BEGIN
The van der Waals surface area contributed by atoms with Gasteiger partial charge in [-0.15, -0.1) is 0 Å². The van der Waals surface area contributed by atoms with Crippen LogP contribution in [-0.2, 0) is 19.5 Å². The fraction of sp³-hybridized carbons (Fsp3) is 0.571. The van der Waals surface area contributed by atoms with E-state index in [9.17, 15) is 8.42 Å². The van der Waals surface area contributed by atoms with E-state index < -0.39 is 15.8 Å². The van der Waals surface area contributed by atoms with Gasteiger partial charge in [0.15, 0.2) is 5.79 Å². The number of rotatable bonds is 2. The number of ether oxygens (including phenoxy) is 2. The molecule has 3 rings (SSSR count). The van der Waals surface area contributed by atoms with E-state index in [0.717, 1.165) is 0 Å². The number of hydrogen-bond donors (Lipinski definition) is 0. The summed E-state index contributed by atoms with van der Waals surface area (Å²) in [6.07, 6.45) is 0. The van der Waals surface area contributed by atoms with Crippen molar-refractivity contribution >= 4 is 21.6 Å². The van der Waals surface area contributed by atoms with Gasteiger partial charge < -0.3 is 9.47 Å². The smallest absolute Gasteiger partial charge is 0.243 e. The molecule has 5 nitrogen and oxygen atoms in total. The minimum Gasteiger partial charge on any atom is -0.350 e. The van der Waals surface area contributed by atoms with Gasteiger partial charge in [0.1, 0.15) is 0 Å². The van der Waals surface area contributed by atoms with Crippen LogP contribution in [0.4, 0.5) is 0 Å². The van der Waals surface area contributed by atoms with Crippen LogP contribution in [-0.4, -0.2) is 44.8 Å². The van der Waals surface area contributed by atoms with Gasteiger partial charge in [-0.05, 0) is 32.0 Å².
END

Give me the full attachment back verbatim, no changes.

The van der Waals surface area contributed by atoms with Gasteiger partial charge in [-0.15, -0.1) is 0 Å². The van der Waals surface area contributed by atoms with Crippen LogP contribution in [-0.2, 0) is 19.5 Å². The fraction of sp³-hybridized carbons (Fsp3) is 0.571. The van der Waals surface area contributed by atoms with E-state index in [9.17, 15) is 8.42 Å². The van der Waals surface area contributed by atoms with E-state index < -0.39 is 15.8 Å². The van der Waals surface area contributed by atoms with Gasteiger partial charge in [0.15, 0.2) is 5.79 Å². The number of rotatable bonds is 2. The number of ether oxygens (including phenoxy) is 2. The molecule has 3 rings (SSSR count). The van der Waals surface area contributed by atoms with E-state index in [0.717, 1.165) is 0 Å². The number of hydrogen-bond donors (Lipinski definition) is 0. The summed E-state index contributed by atoms with van der Waals surface area (Å²) in [6.07, 6.45) is 0. The van der Waals surface area contributed by atoms with Crippen molar-refractivity contribution >= 4 is 21.6 Å². The van der Waals surface area contributed by atoms with Gasteiger partial charge < -0.3 is 9.47 Å². The smallest absolute Gasteiger partial charge is 0.243 e. The molecule has 5 nitrogen and oxygen atoms in total. The minimum Gasteiger partial charge on any atom is -0.350 e. The van der Waals surface area contributed by atoms with Gasteiger partial charge in [0.1, 0.15) is 0 Å². The van der Waals surface area contributed by atoms with Crippen LogP contribution in [0.4, 0.5) is 0 Å². The van der Waals surface area contributed by atoms with Crippen LogP contribution in [-0.4, -0.2) is 44.8 Å². The van der Waals surface area contributed by atoms with Gasteiger partial charge in [-0.05, 0) is 32.0 Å².